During part of the year 1924 the petitioner was employed by the Canada Life Assurance Company as its branch manager for the state of Michigan. His compensation consisted of a salary plus certain commissions. His employment terminated on September 1, 1924. Under the terms of his contract he was entitled to renewal commissions on premiums thereafter collected by the company on policies written prior to the termination of his agency, without the obligation to perform any further services. In November 1924 he assigned his right, title and interest in the contract as well as the renewal commissions to a corporate trustee. From September 1, 1924 to June 30, 1927, the petitioner and another, constituting the firm of Hart & Eubank, were general agents in New York City for the AEtna Life Assurance Company, and from July 1, 1927 to August 31, 1927 the petitioner individually was general agent for said AEtna Company. The AEtna contracts likewise contained terms entitling the agent to commissions on renewal premiums paid after termination of the agency, without the performance of any further services. On March 28, 1928 the petitioner assigned to the corporate trustee all commissions to become due him under the AEtna contracts. During the year 1933 the trustee collected by virtue of the assignments renewal commissions payable under the three agency contracts above mentioned, amounting to some $15,600. These commissions were taxed to the petitioner by the commissioner and the Board has sustained the deficiency resulting therefrom.
It is the view of the Board that Congress intended to tax salaries and commissions to those who earn them regardless of prior assignments. Lucas v. Earl, 281 U.S. 111, 50 S. Ct. 241, 74 L. Ed. 731, and Burnet v. Leininger, 285 U.S. 136, 52 S. Ct. 345, 76 L. Ed. 665, are strongly relied upon. But in those cases, as this court has frequently pointed out, the assignor remained in control of the income, since it was only through his continued efforts that it could be earned. See Commissioner v. Field, 2 Cir., 42 F.2d 820, 822; Lowery v. Helvering, 2 Cir., 70 F.2d 713, 714; Rossmoore v. Commissioner, 2 Cir., 76 F.2d 520, 521; Shanley v. Bowers, 2 Cir., 81 F.2d 13, 15; Matchette v. Helvering, 2 Cir., 81 F.2d 73, 74, certiorari denied, 298 U.S. 677, 56 S. Ct. 942, 80 L. Ed. 1398. In the case at bar the petitioner owned a right to receive money for past services; no further services were required. Such a right is assignable. At the time of assignment there was nothing contingent in the petitioner's right, although the amount collectible in future years was still uncertain and contingent. But this may be equally true where the assignment transfers a right to income from investments, as in Blair v. Commissioner, 300 U.S. 5, 57 S. Ct. 330, 81 L. Ed. 465, and Horst v. Commissioner, 2 Cir., 107 F.2d 906, or a right to patent royalties, as in Nelson v. Ferguson, 3 Cir., 56 F.2d 121, certiorari denied, 286 U.S. 565, 52 S. Ct. 646, 76 L. Ed. 1297.By an assignment of future earnings a taxpayer may not escape taxation upon his compensation in the year when he earns it. But when a taxpayer who makes his income tax return on a cash basis assigns a right to money payable in the future for work already performed, we believe that he transfers a property right, and the money, when received by the assignee, is not income taxable to the assignor. The authorities are divergent.Hall v. Burnet, C.A.D.C., 60 App.D.C. 332, 54 F.2d 443, 83 A.L.R. 86, certiorari denied, 285 U.S. 552, 52 S. Ct. 408, 76 L. Ed. 942, accords with our decision in the present case. Bishop v. Commissioner, 7 Cir., 54 F.2d 298; Parker v. Routzahn, 6 Cir., 56 F.2d 730, certiorari denied, 287 U.S. 606, 53 S. Ct. 15, 77 L. Ed. 527; and Van Meter v. Commissioner, 8 Cir., 61 F.2d 817, appear to be opposed to it. We believe that the limitation which this court set upon the doctrine of Lucas v. Earl, supra, is reasonable and should be followed by us unless higher authority determines it to be wrong.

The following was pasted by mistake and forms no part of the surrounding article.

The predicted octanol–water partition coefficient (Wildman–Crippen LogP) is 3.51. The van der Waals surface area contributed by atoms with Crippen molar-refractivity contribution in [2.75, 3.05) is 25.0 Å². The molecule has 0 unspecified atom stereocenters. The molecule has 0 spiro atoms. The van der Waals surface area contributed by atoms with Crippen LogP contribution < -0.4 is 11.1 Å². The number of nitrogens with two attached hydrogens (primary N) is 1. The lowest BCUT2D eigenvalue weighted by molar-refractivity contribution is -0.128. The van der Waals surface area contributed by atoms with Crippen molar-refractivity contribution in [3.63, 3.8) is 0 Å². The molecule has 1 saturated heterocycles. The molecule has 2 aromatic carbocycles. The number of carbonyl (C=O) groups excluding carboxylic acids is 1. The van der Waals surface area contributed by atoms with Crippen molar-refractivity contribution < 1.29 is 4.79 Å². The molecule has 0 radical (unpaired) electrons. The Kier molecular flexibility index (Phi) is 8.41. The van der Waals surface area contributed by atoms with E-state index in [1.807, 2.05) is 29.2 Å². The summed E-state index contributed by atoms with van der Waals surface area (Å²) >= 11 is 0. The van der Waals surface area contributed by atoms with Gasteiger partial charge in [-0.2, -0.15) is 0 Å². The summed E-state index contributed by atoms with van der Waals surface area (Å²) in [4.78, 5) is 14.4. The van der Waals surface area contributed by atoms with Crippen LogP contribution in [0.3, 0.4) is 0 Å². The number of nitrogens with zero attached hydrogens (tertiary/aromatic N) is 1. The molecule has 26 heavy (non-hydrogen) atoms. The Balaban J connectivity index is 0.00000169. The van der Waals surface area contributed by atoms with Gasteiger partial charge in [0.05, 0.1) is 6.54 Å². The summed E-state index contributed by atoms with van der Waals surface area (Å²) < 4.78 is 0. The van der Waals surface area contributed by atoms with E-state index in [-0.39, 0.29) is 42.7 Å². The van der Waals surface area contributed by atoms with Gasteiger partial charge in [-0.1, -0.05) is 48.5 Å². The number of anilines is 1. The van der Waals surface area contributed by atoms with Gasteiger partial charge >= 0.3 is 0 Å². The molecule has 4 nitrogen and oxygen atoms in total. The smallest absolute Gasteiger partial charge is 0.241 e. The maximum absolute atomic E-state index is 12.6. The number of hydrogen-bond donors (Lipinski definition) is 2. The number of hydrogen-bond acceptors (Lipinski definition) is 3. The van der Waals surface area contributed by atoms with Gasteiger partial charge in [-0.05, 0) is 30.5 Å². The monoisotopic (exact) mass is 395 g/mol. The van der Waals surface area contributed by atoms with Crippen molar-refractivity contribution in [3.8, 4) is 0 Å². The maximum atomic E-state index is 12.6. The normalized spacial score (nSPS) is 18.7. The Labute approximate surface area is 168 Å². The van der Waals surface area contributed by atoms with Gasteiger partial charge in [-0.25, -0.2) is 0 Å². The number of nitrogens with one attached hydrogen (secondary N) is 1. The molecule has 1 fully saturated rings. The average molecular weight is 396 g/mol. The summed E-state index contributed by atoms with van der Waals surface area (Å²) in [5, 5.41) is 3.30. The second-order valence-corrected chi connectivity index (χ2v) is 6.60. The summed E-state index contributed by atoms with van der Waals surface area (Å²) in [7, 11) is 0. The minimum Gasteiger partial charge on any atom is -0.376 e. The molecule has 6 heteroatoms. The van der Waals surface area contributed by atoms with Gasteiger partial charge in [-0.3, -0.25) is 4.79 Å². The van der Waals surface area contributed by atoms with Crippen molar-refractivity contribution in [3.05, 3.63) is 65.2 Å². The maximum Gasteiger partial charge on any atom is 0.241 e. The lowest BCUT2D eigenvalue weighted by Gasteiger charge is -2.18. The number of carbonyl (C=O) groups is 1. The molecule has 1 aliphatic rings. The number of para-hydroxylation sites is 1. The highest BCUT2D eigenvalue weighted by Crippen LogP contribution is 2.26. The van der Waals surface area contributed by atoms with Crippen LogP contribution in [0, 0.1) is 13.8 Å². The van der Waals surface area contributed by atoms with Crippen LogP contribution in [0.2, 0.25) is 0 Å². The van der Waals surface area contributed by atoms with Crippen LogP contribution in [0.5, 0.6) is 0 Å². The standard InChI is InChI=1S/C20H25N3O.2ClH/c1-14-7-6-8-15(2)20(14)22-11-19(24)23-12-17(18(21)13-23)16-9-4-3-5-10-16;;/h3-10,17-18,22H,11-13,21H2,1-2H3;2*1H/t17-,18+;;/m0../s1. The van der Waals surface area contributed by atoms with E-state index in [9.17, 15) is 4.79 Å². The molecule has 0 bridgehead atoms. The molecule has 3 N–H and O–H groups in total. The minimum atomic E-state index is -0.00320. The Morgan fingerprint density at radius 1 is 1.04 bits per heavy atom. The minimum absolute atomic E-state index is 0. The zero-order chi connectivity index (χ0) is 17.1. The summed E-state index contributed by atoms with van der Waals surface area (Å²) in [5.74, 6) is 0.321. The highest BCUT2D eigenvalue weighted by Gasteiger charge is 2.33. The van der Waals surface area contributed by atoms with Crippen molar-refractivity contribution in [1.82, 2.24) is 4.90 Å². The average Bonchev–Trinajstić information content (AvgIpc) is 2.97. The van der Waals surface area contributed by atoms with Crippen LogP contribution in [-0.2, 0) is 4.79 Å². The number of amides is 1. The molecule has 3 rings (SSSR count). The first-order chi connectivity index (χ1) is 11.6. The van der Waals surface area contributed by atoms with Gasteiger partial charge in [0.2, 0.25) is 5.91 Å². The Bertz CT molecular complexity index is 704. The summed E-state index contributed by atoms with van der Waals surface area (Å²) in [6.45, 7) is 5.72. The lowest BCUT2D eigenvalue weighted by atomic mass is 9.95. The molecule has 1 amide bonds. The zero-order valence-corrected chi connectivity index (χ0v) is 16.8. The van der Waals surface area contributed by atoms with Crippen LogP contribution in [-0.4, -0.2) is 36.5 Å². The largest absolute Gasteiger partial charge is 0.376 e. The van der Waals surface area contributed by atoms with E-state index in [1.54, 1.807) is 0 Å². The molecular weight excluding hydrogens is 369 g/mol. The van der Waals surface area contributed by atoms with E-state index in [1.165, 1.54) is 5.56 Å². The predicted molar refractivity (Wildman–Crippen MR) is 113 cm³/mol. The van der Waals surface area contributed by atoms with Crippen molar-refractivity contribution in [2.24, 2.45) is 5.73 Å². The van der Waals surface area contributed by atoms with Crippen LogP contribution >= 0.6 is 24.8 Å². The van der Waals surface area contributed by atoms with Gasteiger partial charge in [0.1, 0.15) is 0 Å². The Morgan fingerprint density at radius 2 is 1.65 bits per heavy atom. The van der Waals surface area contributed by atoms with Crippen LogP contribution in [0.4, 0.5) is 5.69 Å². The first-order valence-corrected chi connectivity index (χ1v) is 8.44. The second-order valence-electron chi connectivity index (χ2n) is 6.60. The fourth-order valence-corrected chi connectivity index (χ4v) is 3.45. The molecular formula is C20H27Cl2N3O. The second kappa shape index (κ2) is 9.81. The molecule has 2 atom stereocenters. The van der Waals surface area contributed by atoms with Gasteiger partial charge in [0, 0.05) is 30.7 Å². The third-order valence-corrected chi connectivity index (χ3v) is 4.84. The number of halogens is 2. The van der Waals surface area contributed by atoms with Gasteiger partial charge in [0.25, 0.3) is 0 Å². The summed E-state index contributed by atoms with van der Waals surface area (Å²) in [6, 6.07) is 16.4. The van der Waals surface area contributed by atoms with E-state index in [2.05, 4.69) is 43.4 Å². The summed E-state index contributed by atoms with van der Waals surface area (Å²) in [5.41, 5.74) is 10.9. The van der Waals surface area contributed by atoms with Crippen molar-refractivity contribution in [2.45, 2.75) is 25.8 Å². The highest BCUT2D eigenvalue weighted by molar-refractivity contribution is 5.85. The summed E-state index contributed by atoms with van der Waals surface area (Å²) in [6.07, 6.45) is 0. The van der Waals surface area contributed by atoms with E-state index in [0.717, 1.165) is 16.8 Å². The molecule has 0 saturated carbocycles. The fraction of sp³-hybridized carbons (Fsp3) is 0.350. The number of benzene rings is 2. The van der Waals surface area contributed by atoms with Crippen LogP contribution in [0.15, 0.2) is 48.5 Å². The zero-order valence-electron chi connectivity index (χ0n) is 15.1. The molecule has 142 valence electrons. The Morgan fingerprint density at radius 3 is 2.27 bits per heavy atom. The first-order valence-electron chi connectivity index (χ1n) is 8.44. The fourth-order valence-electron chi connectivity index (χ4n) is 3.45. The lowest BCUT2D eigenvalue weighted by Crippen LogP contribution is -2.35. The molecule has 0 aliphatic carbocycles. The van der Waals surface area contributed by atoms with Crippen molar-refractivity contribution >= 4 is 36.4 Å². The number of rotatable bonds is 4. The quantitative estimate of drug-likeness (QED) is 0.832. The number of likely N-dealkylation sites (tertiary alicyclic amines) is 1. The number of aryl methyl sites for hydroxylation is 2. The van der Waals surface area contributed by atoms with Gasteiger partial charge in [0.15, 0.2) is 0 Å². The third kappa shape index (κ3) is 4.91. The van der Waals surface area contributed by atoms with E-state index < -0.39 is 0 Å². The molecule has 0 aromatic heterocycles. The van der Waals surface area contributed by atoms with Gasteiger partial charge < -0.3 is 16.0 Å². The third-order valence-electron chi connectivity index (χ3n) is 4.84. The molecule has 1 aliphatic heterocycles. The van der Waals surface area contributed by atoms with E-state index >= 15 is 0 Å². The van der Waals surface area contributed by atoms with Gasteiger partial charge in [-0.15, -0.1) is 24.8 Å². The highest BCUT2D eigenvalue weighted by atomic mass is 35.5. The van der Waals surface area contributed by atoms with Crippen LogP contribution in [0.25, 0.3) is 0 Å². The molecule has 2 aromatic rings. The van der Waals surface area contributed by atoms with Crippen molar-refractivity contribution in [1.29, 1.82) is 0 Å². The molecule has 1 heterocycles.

The renewal commissions were compensation for personal services rendered by the petitioner. In Lucas v. Earl, 281 U.S. 111, 50 S. Ct. 241, 74 L. Ed. 731, it was held that the Revenue Act of 1918, in providing for tax on "income derived from salaries, wages, or compensation for personal servic", section 213(a), 42 Stat. 238, imposed the tax on him who earned the compensation, regardless of an assignment in favor of another. There the assignment was made in advance of earning the compensation, but the court put no stress on that feature. It was laid down broadly that the person taxed on account of personal compensation was the earner, and that the tax could not be deflected from him to another by means of an assignment. That this is the effect of the Earl case is indicated not only from the opinion in that case, but also from the later discussion of the case in Burnet v. Leininger, 285 U.S. 136, 141, 142, 52 S. Ct. 345, 76 L. Ed. 665, and in Blair v. Commissioner, 300 U.S. 5, 11, 57 S. Ct. 330, 81 L. Ed. 465. I do not find any reason to confine the rule to instances where earnings have been assigned prior to the time when they were earned.On the contrary, I am of opinion that Lucas v. Earl, supra, governs a case like the present one, an assignment made after earning compensation. The 1932 Act is the same as the 1918 Act as to income from wages, salary and compensation. I agree with the Board's decision and vote to affirm it.